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Galatians 3:21-4:7

It’s well and good to have a Bible Study and understand what the text means ...
But do we understand how important this is?

  1. When Paul confronted Peter for not fellowshipping with Gentiles in Antioch (2:11) it was because Peter wasn’t acting like an heir of the promise
    1. He was acting like a person who just followed orders – just keeping the rules
    2. He was a slave to the the law and the pressure of others
    3. But do the food laws just go away? No, but Peter and the “men from James” were using the food lawas in a way that separated and made distinctions. It kept people from being one in Christ
    4. Peter seems to have forgotten the experience of Cornelius’ house (Acts 10)

    Do we begin to see how this promise can change everything?

  2. Paul put the revelation of the gospel into practice. He understood how it shook up the status quo. It is not that he wanted that to happen, but those were the implications. The social order of expectations had to give way to God’s ordering of society and community.
    1. When Paul was old, he received a runaway slave as a guest. The man’s name was Onesimus. The master of this slave, Philemon, was a friends and a co-worker with Paul.
    2. Philemon, thanks to Paul, was clothed in Christ, he became an heir to the promise.
    3. But in the eyes of the law and society, Philemon owns Onesimus. Onesimus is his property. That is an economic reality. When Onesimus ran away, he harmed Philemon financially. Don’t misunderstand, I am not suggesting that it is right for Philemon to own Onesimus, I am simply pointing out that because the society and status quo exist as they did in Paul’s days, there is a cost to changing it – even if it isn’t right.
    4. Paul envisions a new relationship for Philemon and Onesimus since Onesimus has also been clothed in Christ and now he is also an heir to the promise. Paul shares his heart with Philemon (Phil. 15) – “perhaps the reason he was separated from you for a little while was that you might have him back for good – no longer as a slave but better than a slave, as a dear brother.”
    5. Is this easy for Paul to say, but hard to do? It isn’t easy: Philemon and Onesimus must work out an entirely new relationship. There are different expectations set by the spirit of Christ.
    6. And what will the neighbors think? This sort of thing could create upheaval in the world and change society. It might even lead to the end of slavery!

    Do we begin to understand how profound all of this truly is?

  3. We may fail to realize how much newfound respect and worth women found in the ministry of Jesus and in the church of the Lord.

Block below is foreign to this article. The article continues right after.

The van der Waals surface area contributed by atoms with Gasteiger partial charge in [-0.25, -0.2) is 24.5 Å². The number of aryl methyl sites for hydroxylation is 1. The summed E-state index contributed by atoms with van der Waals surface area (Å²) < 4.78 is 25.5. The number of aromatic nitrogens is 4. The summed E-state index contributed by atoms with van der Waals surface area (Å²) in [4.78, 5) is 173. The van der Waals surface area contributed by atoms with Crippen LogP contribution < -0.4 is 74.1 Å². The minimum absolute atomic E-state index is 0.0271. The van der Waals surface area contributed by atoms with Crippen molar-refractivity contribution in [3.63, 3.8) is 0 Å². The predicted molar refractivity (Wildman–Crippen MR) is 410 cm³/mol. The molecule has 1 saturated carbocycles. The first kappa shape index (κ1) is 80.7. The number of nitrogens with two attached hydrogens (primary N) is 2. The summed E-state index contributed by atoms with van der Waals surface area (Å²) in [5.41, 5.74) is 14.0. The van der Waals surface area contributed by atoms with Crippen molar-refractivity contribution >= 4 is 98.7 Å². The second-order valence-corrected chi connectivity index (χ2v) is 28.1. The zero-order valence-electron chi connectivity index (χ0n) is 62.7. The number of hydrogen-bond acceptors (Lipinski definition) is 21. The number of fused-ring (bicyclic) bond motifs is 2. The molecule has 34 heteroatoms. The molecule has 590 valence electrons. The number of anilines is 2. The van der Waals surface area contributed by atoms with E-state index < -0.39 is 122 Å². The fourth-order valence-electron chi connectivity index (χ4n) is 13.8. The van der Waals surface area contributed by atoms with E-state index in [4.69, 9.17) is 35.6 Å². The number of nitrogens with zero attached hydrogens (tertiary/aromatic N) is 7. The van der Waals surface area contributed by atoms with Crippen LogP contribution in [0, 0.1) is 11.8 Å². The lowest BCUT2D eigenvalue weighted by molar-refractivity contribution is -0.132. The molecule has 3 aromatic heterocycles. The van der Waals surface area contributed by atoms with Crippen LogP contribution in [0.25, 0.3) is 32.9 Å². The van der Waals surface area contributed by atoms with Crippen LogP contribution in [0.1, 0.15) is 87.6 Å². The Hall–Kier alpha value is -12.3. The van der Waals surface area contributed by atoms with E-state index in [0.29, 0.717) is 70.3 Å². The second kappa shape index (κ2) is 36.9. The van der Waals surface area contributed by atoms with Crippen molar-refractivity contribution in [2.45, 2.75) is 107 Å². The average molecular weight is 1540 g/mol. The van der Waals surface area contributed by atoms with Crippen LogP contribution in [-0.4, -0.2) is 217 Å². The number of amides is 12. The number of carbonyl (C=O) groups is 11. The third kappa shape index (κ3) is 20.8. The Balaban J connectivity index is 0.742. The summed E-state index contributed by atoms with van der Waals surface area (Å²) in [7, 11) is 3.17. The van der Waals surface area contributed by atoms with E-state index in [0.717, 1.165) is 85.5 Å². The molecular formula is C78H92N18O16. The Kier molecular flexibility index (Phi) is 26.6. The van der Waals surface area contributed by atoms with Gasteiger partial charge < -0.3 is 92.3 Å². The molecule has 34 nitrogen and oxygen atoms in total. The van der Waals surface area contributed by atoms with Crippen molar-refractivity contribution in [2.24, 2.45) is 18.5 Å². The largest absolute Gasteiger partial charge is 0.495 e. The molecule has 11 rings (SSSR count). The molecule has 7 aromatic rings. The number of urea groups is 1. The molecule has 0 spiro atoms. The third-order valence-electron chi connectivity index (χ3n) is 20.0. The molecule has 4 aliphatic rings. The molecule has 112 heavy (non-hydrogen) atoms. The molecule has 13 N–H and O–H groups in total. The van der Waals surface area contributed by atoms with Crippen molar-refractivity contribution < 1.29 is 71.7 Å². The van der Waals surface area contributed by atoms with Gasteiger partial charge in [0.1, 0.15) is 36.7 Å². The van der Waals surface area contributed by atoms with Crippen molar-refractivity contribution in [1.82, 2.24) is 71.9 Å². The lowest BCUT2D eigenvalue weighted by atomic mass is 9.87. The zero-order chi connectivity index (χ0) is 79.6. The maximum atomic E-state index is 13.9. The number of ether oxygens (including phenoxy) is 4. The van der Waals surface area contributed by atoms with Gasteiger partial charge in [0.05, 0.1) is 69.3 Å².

1. In early centuries, pagan critics slandered Christianity as a religion for slaves and women. (See Contra Celsus by Origen)
    2. Paul showed respect for women as co-workers for the gospel and as fellow heirs of the promise
    3. He wrote 1 Corinthians partly in response to news given to him by Chloe and her household. He obviously regarded the news with respect as if Chloe was a reliable sister.
    4. He commends Phoebe to the Roman churches. Whether he considers her a deacon with title or just a servant matters not – he believes that she is worthy of the respect of the saints and she ought to have the same support that they would give to Paul himself. How can he say this? Because she is a child of God, a co-heir of the promised, she has been clothed in Christ.
    5. Seeing others through the promise values them – even in times of conflict. Consider Philippians 4. Paul’s word to Euodia and Syntyche is a pleading with them. He asks them to see the best in one another. He does not appeal to their husbands nor does he ask church leaders to silence them as second class members. His word is firstly directed to the two women whose service he valued. If they were mere troublemakers or “unimportant females” would he make such an appeal? No, but he would do so if he regarded them as co-heirs.
    6. He brings the other leaders into the discussion (Clement and the “loyal yokefellow”) asking them to work for peace. Paul regards Euodia and Syntyche as fellow foot-soldiers in the struggle for the gospel. And he calls on others for help; after all, they are all one in Christ and it just makes sense.

  4. We need to regard one another as brothers and sister regardless of less important distinctions. Race, social standing, age, gender, regional concerns are not as important as our status in Christ. We are all children of God and if we are his children, then we are heirs of the promise. We need to place that expectation above all else.
    1. Let us have faith in God and trust in God that He will see to our needs and save us. It is not our observance of law or the status quo or the social order or culture and custom that saves us.

Chris Benjamin

West-Ark Church of Christ, Fort Smith, AR
Morning Sermon, 15 August 2010

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